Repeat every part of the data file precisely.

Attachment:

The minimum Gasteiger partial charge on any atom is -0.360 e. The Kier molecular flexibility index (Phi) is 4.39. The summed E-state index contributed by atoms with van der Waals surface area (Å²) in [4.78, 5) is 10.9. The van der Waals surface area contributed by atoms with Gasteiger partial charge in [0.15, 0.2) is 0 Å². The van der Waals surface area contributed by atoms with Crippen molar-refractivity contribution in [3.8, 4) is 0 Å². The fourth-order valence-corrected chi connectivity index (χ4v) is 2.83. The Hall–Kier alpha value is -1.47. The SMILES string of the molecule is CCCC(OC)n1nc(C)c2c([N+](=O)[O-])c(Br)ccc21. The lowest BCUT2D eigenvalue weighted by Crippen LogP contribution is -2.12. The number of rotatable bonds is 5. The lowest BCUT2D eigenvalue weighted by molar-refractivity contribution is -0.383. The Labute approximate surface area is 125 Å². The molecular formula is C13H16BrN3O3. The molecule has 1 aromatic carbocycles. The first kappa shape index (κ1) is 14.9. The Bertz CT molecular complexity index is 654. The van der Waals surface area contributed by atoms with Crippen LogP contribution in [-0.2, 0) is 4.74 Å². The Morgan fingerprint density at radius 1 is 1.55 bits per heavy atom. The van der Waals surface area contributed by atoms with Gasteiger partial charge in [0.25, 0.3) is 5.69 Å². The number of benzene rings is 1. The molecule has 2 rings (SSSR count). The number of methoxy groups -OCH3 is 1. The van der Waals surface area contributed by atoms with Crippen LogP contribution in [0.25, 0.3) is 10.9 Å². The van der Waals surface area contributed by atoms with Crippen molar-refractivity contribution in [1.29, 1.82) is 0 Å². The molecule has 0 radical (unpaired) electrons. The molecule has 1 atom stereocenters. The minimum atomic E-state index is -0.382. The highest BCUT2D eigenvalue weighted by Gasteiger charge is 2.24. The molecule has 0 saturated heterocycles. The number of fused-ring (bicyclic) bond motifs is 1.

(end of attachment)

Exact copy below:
The minimum Gasteiger partial charge on any atom is -0.360 e. The Kier molecular flexibility index (Phi) is 4.39. The summed E-state index contributed by atoms with van der Waals surface area (Å²) in [4.78, 5) is 10.9. The van der Waals surface area contributed by atoms with Gasteiger partial charge in [0.15, 0.2) is 0 Å². The van der Waals surface area contributed by atoms with Crippen molar-refractivity contribution in [3.8, 4) is 0 Å². The fourth-order valence-corrected chi connectivity index (χ4v) is 2.83. The Hall–Kier alpha value is -1.47. The SMILES string of the molecule is CCCC(OC)n1nc(C)c2c([N+](=O)[O-])c(Br)ccc21. The lowest BCUT2D eigenvalue weighted by Crippen LogP contribution is -2.12. The number of rotatable bonds is 5. The lowest BCUT2D eigenvalue weighted by molar-refractivity contribution is -0.383. The Labute approximate surface area is 125 Å². The molecular formula is C13H16BrN3O3. The molecule has 1 aromatic carbocycles. The first kappa shape index (κ1) is 14.9. The Bertz CT molecular complexity index is 654. The van der Waals surface area contributed by atoms with Crippen LogP contribution in [-0.2, 0) is 4.74 Å². The Morgan fingerprint density at radius 1 is 1.55 bits per heavy atom. The van der Waals surface area contributed by atoms with Gasteiger partial charge in [0.25, 0.3) is 5.69 Å². The number of benzene rings is 1. The molecule has 2 rings (SSSR count). The number of methoxy groups -OCH3 is 1. The van der Waals surface area contributed by atoms with Crippen LogP contribution in [0.25, 0.3) is 10.9 Å². The van der Waals surface area contributed by atoms with Crippen molar-refractivity contribution in [1.29, 1.82) is 0 Å². The molecule has 0 radical (unpaired) electrons. The molecule has 1 atom stereocenters. The minimum atomic E-state index is -0.382. The highest BCUT2D eigenvalue weighted by Gasteiger charge is 2.24. The molecule has 0 saturated heterocycles. The number of fused-ring (bicyclic) bond motifs is 1.